Published: 2021-02-05 15:48
Last Updated: 2021-02-28 09:13
Thursday evening, Egyptian authorities released Al Jazeera journalist Mahmoud Hussein who had been in custody for four years on charges of "spreading false news," according to a security source told AFP.
The source did not give further details. Al-Jazeera, who had repeatedly demanded his release, did not confirm the release of Hussein.
The channel previously noted that no formal charges were brought against him and he was not brought to trial during the entire period of his detention.
"The decision to release him has already been issued, but he has not yet reached his home and he is still with the security services," the head of the Arab Network for Human Rights, Gamal Eid, told France Press.
Several security measures are usually followed by decisions to release prisoners, including transferring the prisoner to one of the security directorates or police stations before he is actually released.
In turn, the Egyptian Observatory for Press and Non-Governmental Media stated on its Facebook page that the Cairo Criminal Court decided to release the journalist with "precautionary measures" that usually include "police surveillance" of the released person.
Hussein's release comes in the wake of the restoration of relations between Egypt and Qatar within the framework of the Gulf reconciliation that was reached at the beginning of last month.
In June 2017, Saudi Arabia, the UAE, Bahrain and Egypt announced the severance of relations with Qatar, accusing it of being close to Iran and supporting extremist Islamic groups, which was denied by Doha.
- 'Remove obstructions' -
Mahmoud Hussein was arrested in December 2016 at Cairo airport upon his return to Egypt.
Egyptian political analyst Amr Al-Shabky believes that Hussein’s release "is not far from reconciliation between Egypt and Qatar."
At the beginning of the year, Cairo witnessed the opening of the St. Regis Hotel, whose investments amounted to about one billion dollars, according to media reports, and it is owned by a Qatari group. The inauguration took place in the presence of the Qatari Minister of Finance, Ali Sharif Al-Emadi.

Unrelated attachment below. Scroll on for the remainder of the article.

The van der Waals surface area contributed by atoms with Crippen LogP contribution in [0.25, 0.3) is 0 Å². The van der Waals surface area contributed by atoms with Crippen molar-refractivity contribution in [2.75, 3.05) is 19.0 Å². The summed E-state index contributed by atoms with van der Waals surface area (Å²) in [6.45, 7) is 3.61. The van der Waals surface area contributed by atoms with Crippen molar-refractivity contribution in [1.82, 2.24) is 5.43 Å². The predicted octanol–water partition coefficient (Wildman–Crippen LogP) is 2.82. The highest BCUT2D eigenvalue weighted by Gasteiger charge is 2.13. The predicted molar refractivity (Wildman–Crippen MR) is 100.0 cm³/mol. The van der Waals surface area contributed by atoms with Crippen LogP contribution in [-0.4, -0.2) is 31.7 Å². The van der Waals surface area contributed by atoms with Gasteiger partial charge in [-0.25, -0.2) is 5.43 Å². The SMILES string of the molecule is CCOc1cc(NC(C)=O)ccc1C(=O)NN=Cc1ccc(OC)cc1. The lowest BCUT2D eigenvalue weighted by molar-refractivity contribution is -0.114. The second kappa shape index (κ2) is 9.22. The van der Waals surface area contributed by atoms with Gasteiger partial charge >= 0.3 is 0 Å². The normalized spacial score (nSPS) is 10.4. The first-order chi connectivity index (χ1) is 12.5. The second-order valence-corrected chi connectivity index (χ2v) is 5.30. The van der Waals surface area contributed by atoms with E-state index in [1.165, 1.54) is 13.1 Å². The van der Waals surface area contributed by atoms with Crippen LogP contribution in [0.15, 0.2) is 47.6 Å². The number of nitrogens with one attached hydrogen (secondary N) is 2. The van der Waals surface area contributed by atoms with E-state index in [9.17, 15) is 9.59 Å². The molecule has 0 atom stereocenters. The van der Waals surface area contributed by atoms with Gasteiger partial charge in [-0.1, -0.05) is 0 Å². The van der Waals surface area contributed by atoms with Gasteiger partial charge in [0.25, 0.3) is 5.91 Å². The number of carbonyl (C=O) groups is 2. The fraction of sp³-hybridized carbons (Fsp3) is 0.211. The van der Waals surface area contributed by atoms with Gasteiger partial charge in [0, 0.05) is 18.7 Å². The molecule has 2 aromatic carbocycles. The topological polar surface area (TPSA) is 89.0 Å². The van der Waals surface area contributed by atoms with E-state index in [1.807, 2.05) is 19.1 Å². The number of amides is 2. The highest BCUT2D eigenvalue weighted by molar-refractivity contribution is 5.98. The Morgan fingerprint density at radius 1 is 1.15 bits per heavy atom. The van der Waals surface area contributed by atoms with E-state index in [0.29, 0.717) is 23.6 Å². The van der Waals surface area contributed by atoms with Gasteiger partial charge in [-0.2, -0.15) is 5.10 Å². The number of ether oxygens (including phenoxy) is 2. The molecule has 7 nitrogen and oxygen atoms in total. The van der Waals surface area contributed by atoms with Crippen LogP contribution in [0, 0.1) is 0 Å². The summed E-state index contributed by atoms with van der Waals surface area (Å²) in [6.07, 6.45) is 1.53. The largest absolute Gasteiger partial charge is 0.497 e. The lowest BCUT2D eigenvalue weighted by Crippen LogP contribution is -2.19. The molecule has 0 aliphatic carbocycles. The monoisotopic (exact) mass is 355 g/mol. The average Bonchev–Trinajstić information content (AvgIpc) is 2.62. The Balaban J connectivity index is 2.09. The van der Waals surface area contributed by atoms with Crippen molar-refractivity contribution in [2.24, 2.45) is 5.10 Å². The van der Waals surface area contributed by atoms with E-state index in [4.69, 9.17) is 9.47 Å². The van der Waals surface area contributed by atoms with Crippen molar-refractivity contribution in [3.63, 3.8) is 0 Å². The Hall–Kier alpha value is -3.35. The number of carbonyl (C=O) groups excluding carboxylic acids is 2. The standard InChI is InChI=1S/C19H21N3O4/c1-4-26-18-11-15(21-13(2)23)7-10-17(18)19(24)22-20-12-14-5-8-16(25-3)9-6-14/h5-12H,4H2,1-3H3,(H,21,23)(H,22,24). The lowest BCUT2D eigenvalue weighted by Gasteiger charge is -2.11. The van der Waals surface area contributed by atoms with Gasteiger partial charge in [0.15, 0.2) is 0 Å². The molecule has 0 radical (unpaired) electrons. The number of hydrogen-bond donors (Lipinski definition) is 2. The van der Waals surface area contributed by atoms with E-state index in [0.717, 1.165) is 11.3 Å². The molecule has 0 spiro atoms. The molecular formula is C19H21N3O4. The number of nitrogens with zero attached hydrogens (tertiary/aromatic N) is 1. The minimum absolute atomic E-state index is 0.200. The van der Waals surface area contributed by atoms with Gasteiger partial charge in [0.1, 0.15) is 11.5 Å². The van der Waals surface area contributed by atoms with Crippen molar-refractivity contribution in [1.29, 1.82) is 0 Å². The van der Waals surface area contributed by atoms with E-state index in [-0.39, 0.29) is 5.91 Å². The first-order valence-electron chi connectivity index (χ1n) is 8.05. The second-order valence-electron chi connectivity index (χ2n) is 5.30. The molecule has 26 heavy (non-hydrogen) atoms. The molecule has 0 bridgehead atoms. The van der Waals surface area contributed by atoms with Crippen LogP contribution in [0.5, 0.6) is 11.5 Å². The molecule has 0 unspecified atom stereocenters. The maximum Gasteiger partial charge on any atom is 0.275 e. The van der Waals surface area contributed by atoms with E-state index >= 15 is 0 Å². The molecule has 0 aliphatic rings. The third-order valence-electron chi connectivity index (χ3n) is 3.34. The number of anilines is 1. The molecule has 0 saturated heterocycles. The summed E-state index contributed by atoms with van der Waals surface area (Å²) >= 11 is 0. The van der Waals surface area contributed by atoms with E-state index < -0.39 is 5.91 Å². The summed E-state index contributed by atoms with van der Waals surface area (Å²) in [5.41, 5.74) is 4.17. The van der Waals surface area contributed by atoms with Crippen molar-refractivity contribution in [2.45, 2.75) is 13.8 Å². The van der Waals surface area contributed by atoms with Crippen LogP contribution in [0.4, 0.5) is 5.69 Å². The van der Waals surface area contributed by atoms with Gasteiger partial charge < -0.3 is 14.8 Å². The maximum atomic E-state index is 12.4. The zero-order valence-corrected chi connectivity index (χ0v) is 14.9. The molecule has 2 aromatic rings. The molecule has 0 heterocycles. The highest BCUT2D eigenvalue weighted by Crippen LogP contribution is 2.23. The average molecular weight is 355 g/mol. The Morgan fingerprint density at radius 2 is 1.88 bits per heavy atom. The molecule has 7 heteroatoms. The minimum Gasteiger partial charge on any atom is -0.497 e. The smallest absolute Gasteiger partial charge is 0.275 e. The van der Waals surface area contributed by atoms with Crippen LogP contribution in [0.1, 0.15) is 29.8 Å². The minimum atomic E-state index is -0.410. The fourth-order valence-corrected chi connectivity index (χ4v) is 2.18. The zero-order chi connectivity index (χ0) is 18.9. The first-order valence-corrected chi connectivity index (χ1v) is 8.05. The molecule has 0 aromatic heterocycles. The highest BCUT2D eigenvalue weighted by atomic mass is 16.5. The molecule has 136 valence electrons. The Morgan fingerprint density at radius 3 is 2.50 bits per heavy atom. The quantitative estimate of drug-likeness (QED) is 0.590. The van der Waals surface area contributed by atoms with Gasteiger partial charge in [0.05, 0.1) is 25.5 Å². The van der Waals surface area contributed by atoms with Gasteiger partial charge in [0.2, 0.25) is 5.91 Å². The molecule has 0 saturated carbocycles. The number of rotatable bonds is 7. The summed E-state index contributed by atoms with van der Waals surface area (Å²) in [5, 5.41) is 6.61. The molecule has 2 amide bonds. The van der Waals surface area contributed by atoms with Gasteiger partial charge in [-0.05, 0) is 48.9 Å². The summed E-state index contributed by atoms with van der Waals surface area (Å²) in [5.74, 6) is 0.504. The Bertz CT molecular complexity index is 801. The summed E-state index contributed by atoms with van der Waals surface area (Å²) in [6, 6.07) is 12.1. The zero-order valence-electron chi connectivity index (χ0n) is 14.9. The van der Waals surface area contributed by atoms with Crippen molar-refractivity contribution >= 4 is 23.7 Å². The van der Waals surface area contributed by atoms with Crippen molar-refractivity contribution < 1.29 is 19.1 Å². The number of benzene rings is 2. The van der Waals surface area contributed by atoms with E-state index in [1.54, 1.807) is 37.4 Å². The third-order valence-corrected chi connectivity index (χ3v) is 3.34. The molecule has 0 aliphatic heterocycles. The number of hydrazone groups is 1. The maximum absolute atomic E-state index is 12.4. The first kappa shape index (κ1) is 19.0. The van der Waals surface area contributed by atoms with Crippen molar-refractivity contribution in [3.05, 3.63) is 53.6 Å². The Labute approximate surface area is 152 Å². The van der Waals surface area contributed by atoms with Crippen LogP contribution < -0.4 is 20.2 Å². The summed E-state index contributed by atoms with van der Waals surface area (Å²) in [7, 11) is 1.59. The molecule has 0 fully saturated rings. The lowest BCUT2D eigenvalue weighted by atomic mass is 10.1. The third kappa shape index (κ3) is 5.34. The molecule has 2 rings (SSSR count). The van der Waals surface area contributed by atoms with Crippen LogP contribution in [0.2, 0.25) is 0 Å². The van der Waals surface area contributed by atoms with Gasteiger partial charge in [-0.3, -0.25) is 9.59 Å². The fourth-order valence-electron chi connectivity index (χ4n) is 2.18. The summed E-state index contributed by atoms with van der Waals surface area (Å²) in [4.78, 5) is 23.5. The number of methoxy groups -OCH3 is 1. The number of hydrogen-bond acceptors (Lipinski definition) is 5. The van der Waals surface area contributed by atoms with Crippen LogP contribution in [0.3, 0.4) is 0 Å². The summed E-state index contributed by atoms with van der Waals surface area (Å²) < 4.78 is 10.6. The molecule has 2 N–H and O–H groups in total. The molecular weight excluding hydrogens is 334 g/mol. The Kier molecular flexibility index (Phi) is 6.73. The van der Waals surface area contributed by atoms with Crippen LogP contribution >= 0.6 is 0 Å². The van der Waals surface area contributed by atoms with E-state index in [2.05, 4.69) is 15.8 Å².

"It would not be surprising if the Egyptian government sought ways to remove barriers to increasing Qatari investment," said David Roberts, assistant professor at King's College London. However, he added that Hussein's termination of pretrial detention "may have happened according to a purely random timing."
According to Egyptian law, the maximum period of pretrial detention is two years. But like many prisoners of conscience and political prisoners, the accusations against Mahmoud Hussein were "recycled" after he finished the first two years, and charges were brought against him in a new case at the end of 2018, and the maximum period of his pretrial detention pending the second case expired at the beginning of this year.
Since Egyptian President Abdel Fattah El-Sisi took power in Egypt following the overthrow of Islamist President Mohamed Morsi in light of a popular uprising in the summer of 2013, the authorities have launched a crackdown that included media professionals, activists and opposition politicians.
Hundreds of news websites have been blocked since 2017.
- 'Melting the ice' with the island -
Several human rights organizations have demanded in recent years the release of Hussain, particularly Amnesty International.
The Qatari Al-Jazeera channel has been a source of great inconvenience to the Egyptian authorities since 2013. The channel’s activity was one of the points of contention between Qatar and its opponents before the reconciliation.
"For Egypt, Al Jazeera remains the most important source of inconvenience in terms of relations with Qatar," said Andreas Craig, assistant professor at King's College Institute, adding that Hussein's release may indicate a "goodwill gesture from Cairo (...) stating that it wants to dissolve Ice "with the island.
Amr Al-Shbaki expresses his belief that the release may also be related to "a conversation taking place in Egyptian political and media circles these days about a new trend towards openness, especially with regard to the file of detainees in custody of cases related to freedom of opinion and expression and those who have nothing to do with violence or incitement to violence."
"These interactions take into account international changes, especially the existence of a new American administration," he added.
"In general, it's about whitewashing a terrible human rights record a little under the Biden administration," says Craig.